NASA wrote that; “When asked to name her greatest contribution to space exploration, Katherine Johnson talks about the calculations that helped synch Project Apollo’s Lunar Lander with the moon-orbiting Command and Service Module. She also worked on the space shuttle and the Earth Resources Satellite and authored or co-authored 26 research reports.”
Overall, these women were all inspirational for so many reasons. They set an exemplary example of bravery and hard work for young girls and women worldwide. They have proven with distinction the ability to achieve anything you set your mind to with hard work. They did not let segregation and racism hold them back from achieving their dreams and today serve as inspiration to all those struggling to achieve their dreams due to race. And, for women, they show us we are worth so much and can excel in any role we desire. They even had a film made about their achievements. Hidden Figures is an adaptation based on this true story and was released in 2016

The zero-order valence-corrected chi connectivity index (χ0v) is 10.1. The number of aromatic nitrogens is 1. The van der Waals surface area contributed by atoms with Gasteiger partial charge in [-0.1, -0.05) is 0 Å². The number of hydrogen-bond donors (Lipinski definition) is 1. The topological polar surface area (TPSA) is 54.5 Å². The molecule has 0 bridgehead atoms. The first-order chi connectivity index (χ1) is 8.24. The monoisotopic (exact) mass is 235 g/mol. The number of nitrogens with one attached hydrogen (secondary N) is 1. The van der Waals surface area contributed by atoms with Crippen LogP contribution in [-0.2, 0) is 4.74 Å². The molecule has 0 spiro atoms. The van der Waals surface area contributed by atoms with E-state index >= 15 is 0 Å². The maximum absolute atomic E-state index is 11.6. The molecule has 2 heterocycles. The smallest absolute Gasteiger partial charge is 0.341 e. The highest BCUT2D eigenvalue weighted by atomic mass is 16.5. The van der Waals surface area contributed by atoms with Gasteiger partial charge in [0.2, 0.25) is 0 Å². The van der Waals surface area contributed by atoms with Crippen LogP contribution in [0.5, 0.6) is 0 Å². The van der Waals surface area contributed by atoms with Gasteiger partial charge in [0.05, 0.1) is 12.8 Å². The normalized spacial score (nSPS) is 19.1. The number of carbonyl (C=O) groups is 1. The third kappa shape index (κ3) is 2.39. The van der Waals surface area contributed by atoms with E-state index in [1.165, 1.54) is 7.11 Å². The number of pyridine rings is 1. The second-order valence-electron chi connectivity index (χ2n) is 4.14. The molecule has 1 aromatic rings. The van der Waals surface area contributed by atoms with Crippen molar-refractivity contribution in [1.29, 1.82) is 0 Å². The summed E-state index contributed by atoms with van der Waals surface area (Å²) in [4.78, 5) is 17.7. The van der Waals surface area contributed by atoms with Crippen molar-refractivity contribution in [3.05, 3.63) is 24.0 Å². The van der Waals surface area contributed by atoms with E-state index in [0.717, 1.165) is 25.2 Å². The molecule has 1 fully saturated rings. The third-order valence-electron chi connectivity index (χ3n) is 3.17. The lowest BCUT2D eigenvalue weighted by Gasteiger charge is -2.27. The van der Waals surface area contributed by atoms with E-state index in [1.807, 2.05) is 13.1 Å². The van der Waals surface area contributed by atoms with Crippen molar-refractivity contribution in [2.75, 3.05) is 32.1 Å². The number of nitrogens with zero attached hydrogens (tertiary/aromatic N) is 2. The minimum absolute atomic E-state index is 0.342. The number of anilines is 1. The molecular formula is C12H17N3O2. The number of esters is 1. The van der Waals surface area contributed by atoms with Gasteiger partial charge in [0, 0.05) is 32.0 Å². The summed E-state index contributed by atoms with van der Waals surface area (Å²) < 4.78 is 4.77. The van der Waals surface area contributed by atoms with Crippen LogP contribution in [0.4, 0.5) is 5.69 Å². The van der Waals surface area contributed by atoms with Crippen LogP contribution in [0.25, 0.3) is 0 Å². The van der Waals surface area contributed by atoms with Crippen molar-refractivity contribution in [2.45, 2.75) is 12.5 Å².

Here is to the incredible women of NASA who continue to inspire us today; and always.
Happy International Women’s Day.